Remember: Immigration and Customs Enforcement announced last week that international students who are pursuing degrees in the US will have to leave the country or risk deportation if their universities switch to online-only courses.

The move may affect thousands of foreign students who come to the United States to attend universities or participate in training programs, as well as non-academic or vocational studies.

2:03 p.m. ET, July 14, 2020

Palm Beach County will close restaurants and bars at 11 p.m. ET tonight

From CNN’s Randi Kaye

Palm Beach County Mayor Dave Kerner said he’s going to stop alcohol and food sales after 11 p.m. ET to try and curb the spread of coronavirus in his county.

“I don’t think it’s a big move, it’s good public policy right now since we’ve seen broader compliance around county, we want to keep that momentum going forward,” he told CNN. 

“We have experienced increased levels of compliance in our county, the one difficulty we had was restaurants turning into bars and DJ clubs after midnight. By having a broad restriction on these facilities being open after 12, it will make it much easier to enforce against these bad actors,” Kerner said.

With the Florida Restaurant and Lodging Association and large establishments in the county lending their support to Kerner, he said that restaurant owners are willing to support the mayor’s decision.

“There’s a lot that concerns me, the growing numbers ... also our positivity rate day over day has started to decline. It’s aspirational right now, but it’s turned and it’s a positive sign. I’m encouraged by the compliance that the community has demonstrated so far," Kerner said.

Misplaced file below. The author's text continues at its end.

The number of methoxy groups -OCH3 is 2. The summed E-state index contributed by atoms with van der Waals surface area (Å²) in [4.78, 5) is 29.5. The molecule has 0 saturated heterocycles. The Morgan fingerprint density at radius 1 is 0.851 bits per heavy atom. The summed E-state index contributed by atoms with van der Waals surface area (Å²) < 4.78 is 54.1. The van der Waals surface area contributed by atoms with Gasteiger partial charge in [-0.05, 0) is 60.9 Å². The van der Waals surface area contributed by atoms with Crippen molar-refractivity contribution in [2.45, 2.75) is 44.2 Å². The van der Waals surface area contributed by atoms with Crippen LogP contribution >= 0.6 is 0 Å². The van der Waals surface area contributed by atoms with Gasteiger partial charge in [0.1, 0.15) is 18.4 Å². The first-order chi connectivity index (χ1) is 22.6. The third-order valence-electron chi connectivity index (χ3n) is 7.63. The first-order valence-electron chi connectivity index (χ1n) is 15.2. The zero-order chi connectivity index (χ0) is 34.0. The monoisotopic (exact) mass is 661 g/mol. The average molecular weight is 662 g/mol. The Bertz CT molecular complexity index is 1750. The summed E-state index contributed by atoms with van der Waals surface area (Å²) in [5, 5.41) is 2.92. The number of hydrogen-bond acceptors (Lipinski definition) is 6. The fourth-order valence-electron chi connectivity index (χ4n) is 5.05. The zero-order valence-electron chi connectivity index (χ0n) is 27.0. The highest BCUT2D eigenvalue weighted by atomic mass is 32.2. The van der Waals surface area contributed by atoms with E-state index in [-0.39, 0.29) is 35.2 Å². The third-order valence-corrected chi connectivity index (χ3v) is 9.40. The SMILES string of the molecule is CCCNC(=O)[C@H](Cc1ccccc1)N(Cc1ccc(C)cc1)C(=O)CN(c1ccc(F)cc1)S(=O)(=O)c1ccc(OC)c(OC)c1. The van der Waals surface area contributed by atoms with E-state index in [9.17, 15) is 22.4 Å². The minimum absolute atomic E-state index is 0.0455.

1:41 p.m. ET, July 14, 2020

Masks are key to reopening schools, CDC director says

From CNN's Amanda Watts

US Centers for Disease Control and Prevention Director Dr. Robert Redfield said the key to opening schools is masks, saying “the data is really clear — they work.” 

Speaking during a Buck Institute briefing on Tuesday, Redfield said the CDC will be coming out with some additional resources this week on how to reopen schools.

One of the resources will look at “how to really take advantage of face coverings. Because to me, face coverings are the key. If you really look at it, the data is really clear — they work,” Redfield said. 

“We're not defenseless against this virus. We actually have face coverings and I do think the more confidence that the American public has — that face coverings are not a symbol, but they're actually a very important preventive intervention that can really block this virus,” he said.  

Redfield added, “we are getting more and more data so I can be more and more aggressive in relating that.” 

Redfield said some of the other resources will be aimed toward parents to help them make decisions on whether to send their kids to schools. The other will be aimed at school administrators on how to keep schools safe.  

See if your state requires people to wear masks when out in public here.

3:06 p.m. ET, July 14, 2020

GOP senator defends Fauci: "Any effort to undermine him is not going to be productive"

From CNN's Ali Zaslav

 Tom Williams/CQ Roll Call/AP
 Tom Williams/CQ Roll Call/AP

Republican Sen. Lindsey Graham, a close ally of President Trump, defended Dr. Anthony Fauci on Tuesday after the White House made a concerted effort to discredit the infectious disease expert this past weekend.

“We don't have a Dr. Fauci problem,” Graham said at a news conference in Columbia, South Carolina. “We need to be focusing on doing things that get us to where we need to go. So, I have all the respect in the world for Dr. Fauci. I think any effort to undermine him is not going to be productive, quite frankly."

“Getting in a contest with Dr. Fauci about whether he was right or wrong, doesn't move the ball forward,” Graham added. 

The South Carolina lawmaker went on to say that it’s more important to focus on where the US is as a nation right now.